WASHINGTON - Sen. Barbara A. Mikulski of Maryland is a prime target of a last-ditch bid to win Senate approval for oil drilling in the Alaska wildlife refuge, with supporters offering in return to help pay health care costs of steel-industry retirees.
Supporters hope to secure the backing of a half-dozen or so steel-state Democrats, including Mikulski, before the Senate votes on the highly contentious proposal to drill in the Arctic National Wildlife Refuge. The vote is expected late next week.
The senator said yesterday that she is uncomfortable with the notion of linking the drilling plan - which critics say would threaten the environment - with help for the ailing steel industry. But she did not rule out her support for such a deal.
"I have always been troubled by the proposal to drill for oil in the Arctic National Wildlife Refuge," Mikulski said. "And I support a federal commitment to maintain the health care and pensions for America's steelworkers. There is not - and should not be - any connection between the two."
Supporters of the drilling proposal are trying to attach it to a broad energy bill in the Senate. The House has passed an energy bill - one that includes the Alaska drilling plan.
But advocates on both sides of the issue said they believe that the drilling proposal is far short of the 60 votes needed to break a Senate filibuster and that the potential steel accord was unlikely to make up the difference. Even so, Mikulski's refusal to rule out the deal is a sign of its powerful allure.
Steel industry executives and workers are lobbying Congress for help with a $12 billion tab to pay health care costs for retired workers - sometimes called legacy costs - that the shrunken companies can no longer afford. Bethlehem Steel, which employs 3,500 workers in Baltimore County, is paying the health care costs of 130,000 current and retired employees and their dependents.
Sens. Frank H. Murkowski and Ted Stevens, Alaska Republicans and the leading Senate advocates of drilling, are negotiating with Sen. John D. Rockefeller IV, a West Virginia Democrat, on the deal. It would provide short-term help with health care costs and a long-term boost for the steel industry through contracts to build a natural-gas pipeline.
"The objective is the rejuvenation of our steel industry in the United States," Murkowski said yesterday. "The proposed gas line from Alaska would be a 3,000-mile line. The order is worth about $5 billion.
"When we built the 800-mile trans-Alaska oil pipeline, our steel industry did not participate. That steel came from Japan, Korea and Italy. I would hope in this process that America's steel industry would rise to the opportunity that might be available and get going again and create these jobs."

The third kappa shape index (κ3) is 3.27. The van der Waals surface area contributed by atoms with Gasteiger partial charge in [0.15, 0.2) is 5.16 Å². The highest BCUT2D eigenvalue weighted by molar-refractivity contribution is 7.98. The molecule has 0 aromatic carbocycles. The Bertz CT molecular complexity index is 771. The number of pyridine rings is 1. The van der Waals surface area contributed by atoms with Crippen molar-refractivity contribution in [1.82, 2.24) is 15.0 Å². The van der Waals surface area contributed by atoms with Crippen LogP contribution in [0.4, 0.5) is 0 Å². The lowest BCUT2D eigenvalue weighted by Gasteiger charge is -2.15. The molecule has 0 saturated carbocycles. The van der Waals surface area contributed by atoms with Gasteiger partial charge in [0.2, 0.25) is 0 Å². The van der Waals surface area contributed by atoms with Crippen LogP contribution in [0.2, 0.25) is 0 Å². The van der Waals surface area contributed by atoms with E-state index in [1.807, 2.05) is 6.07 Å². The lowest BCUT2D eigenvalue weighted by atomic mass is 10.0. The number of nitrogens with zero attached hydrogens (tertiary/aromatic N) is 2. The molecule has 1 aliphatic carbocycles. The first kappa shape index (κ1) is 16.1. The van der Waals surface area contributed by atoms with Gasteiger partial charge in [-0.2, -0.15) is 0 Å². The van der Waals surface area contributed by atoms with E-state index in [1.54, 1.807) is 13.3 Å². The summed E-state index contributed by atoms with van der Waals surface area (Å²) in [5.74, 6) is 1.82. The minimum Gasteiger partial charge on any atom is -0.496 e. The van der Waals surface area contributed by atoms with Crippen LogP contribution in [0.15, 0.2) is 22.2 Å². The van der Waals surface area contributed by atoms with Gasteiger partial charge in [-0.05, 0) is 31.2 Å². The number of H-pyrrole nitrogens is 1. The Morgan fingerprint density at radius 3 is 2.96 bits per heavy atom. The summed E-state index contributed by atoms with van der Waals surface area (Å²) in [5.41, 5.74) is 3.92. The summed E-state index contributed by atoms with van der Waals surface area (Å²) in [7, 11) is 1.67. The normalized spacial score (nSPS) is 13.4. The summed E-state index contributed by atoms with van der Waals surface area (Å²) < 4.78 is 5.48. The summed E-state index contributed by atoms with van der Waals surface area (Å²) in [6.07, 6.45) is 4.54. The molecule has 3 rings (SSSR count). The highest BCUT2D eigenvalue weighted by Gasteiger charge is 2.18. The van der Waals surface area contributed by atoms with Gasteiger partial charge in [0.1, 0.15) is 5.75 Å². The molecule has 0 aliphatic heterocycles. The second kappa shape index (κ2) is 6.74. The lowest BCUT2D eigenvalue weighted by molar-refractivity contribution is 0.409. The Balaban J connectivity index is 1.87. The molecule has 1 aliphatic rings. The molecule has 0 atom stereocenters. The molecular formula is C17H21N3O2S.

Rockefeller, who has been the leading advocate for federal help with the legacy costs, said the offer from the Alaska senators is too tempting to ignore - especially if it means that President Bush might be persuaded to support the steel package.
"As someone who has been fighting for West Virginia steelworkers for over 20 years, I have an absolute and moral obligation to consider this proposal," Rockefeller said. "The stakes are enormously high: the jobs of thousands of steelworkers, the health benefits for hundreds of thousands of retirees, the livelihood of 25,000 people in the Ohio Valley and 14 percent of West Virginia's manufacturing base."
Neither administration officials nor Senate Republican aides would say yesterday whether the White House is prepared to accept the steel agreement under discussion.
The environmental lobby, though, made its opposition clear. "The Sierra Club agrees with Senator Mikulski that the funds for steel pensioners should not come at the expense of pillaging Alaska's wildlife refuge," said Dan Becker, a spokesman. "We also think Marylanders understand that linking the two would be a sleazy deal."
Mikulski is considered a potential swing vote because, though usually an ally of environmentalists, she voted against their cause last month on a plan to boost fuel efficiency standards on SUVs. She said then that she was hoping to help save jobs at General Motors Corp.'s van assembly plant in Southeast Baltimore.
But even senators who have consistently voted with environmentalists on Alaska drilling and other issues, including Sen. Paul Wellstone, a Minnesota Democrat, are reluctant to reject the steel bailout offer.
"He thinks it's a mean-spirited idea," said Allison Dobson, a spokeswoman for Wellstone. "That's as far as I'll go."
Sen. Paul S. Sarbanes, a Maryland Democrat who has also been a reliable vote for environmentalist causes, had not been contacted about the steel trade-off, a spokesman said. Supporters of drilling said they did not consider Sarbanes a target for their efforts.
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